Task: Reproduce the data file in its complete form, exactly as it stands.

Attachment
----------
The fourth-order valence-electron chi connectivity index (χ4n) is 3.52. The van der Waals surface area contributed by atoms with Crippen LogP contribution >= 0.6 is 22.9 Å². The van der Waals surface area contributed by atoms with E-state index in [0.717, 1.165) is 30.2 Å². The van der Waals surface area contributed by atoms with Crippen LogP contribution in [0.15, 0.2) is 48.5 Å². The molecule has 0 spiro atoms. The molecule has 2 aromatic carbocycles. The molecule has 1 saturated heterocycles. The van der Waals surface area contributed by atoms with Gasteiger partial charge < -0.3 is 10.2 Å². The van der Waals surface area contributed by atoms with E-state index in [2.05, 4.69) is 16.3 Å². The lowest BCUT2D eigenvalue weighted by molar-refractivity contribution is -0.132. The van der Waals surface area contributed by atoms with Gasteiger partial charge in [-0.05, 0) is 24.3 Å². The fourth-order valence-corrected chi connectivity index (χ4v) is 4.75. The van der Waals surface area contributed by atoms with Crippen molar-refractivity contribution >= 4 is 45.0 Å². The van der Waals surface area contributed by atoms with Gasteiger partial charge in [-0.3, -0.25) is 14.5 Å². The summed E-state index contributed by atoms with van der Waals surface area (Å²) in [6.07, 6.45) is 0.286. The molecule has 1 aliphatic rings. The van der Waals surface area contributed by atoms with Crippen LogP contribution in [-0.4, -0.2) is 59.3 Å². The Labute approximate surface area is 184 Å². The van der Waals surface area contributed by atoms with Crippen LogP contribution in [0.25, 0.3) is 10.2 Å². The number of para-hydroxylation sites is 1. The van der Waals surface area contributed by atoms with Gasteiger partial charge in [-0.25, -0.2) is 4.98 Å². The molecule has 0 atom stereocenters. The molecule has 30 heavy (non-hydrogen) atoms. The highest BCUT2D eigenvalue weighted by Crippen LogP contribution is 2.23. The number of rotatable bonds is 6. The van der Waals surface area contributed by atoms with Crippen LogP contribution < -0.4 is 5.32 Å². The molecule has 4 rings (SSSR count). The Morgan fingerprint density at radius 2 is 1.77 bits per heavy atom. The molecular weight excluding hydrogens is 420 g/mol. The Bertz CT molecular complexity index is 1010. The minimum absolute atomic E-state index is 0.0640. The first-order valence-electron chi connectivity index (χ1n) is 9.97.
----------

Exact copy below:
The fourth-order valence-electron chi connectivity index (χ4n) is 3.52. The van der Waals surface area contributed by atoms with Crippen LogP contribution >= 0.6 is 22.9 Å². The van der Waals surface area contributed by atoms with E-state index in [0.717, 1.165) is 30.2 Å². The van der Waals surface area contributed by atoms with Crippen LogP contribution in [0.15, 0.2) is 48.5 Å². The molecule has 0 spiro atoms. The molecule has 2 aromatic carbocycles. The molecule has 1 saturated heterocycles. The van der Waals surface area contributed by atoms with Gasteiger partial charge < -0.3 is 10.2 Å². The van der Waals surface area contributed by atoms with E-state index in [2.05, 4.69) is 16.3 Å². The lowest BCUT2D eigenvalue weighted by molar-refractivity contribution is -0.132. The van der Waals surface area contributed by atoms with Gasteiger partial charge in [-0.05, 0) is 24.3 Å². The fourth-order valence-corrected chi connectivity index (χ4v) is 4.75. The van der Waals surface area contributed by atoms with Crippen molar-refractivity contribution >= 4 is 45.0 Å². The van der Waals surface area contributed by atoms with Gasteiger partial charge in [-0.3, -0.25) is 14.5 Å². The summed E-state index contributed by atoms with van der Waals surface area (Å²) in [6.07, 6.45) is 0.286. The molecule has 1 aliphatic rings. The van der Waals surface area contributed by atoms with Crippen LogP contribution in [-0.4, -0.2) is 59.3 Å². The Labute approximate surface area is 184 Å². The van der Waals surface area contributed by atoms with Crippen LogP contribution in [0.25, 0.3) is 10.2 Å². The number of para-hydroxylation sites is 1. The van der Waals surface area contributed by atoms with Gasteiger partial charge in [-0.25, -0.2) is 4.98 Å². The molecule has 0 atom stereocenters. The molecule has 30 heavy (non-hydrogen) atoms. The highest BCUT2D eigenvalue weighted by Crippen LogP contribution is 2.23. The number of rotatable bonds is 6. The van der Waals surface area contributed by atoms with Crippen LogP contribution < -0.4 is 5.32 Å². The molecule has 4 rings (SSSR count). The Morgan fingerprint density at radius 2 is 1.77 bits per heavy atom. The molecular weight excluding hydrogens is 420 g/mol. The Bertz CT molecular complexity index is 1010. The minimum absolute atomic E-state index is 0.0640. The first-order valence-electron chi connectivity index (χ1n) is 9.97.